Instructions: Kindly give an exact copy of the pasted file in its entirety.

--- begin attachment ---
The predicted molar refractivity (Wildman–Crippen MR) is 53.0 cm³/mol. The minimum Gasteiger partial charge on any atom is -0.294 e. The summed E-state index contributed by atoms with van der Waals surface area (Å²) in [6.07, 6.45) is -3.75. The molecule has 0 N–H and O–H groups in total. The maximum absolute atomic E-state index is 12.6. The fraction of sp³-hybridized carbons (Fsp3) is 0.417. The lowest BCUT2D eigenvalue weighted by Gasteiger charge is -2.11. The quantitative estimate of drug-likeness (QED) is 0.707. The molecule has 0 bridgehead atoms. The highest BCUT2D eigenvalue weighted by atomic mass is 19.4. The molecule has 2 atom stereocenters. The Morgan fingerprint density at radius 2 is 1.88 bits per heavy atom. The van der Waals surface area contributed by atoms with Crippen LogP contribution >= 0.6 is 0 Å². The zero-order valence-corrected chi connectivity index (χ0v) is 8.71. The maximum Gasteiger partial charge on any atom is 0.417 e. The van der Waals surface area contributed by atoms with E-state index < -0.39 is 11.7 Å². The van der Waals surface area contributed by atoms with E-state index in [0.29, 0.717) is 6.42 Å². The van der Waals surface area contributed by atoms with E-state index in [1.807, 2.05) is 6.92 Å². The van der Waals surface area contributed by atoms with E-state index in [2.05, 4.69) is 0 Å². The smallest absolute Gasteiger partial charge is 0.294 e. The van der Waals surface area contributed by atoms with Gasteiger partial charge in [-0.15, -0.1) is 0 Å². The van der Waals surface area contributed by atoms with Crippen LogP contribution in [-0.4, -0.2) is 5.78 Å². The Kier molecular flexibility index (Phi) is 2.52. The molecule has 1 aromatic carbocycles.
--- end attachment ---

The predicted molar refractivity (Wildman–Crippen MR) is 53.0 cm³/mol. The minimum Gasteiger partial charge on any atom is -0.294 e. The summed E-state index contributed by atoms with van der Waals surface area (Å²) in [6.07, 6.45) is -3.75. The molecule has 0 N–H and O–H groups in total. The maximum absolute atomic E-state index is 12.6. The fraction of sp³-hybridized carbons (Fsp3) is 0.417. The lowest BCUT2D eigenvalue weighted by Gasteiger charge is -2.11. The quantitative estimate of drug-likeness (QED) is 0.707. The molecule has 0 bridgehead atoms. The highest BCUT2D eigenvalue weighted by atomic mass is 19.4. The molecule has 2 atom stereocenters. The Morgan fingerprint density at radius 2 is 1.88 bits per heavy atom. The van der Waals surface area contributed by atoms with Crippen LogP contribution >= 0.6 is 0 Å². The zero-order valence-corrected chi connectivity index (χ0v) is 8.71. The maximum Gasteiger partial charge on any atom is 0.417 e. The van der Waals surface area contributed by atoms with E-state index < -0.39 is 11.7 Å². The van der Waals surface area contributed by atoms with E-state index in [0.29, 0.717) is 6.42 Å². The van der Waals surface area contributed by atoms with E-state index in [1.807, 2.05) is 6.92 Å². The van der Waals surface area contributed by atoms with E-state index in [2.05, 4.69) is 0 Å². The smallest absolute Gasteiger partial charge is 0.294 e. The van der Waals surface area contributed by atoms with Gasteiger partial charge in [-0.15, -0.1) is 0 Å². The van der Waals surface area contributed by atoms with Crippen LogP contribution in [-0.4, -0.2) is 5.78 Å². The Kier molecular flexibility index (Phi) is 2.52. The molecule has 1 aromatic carbocycles.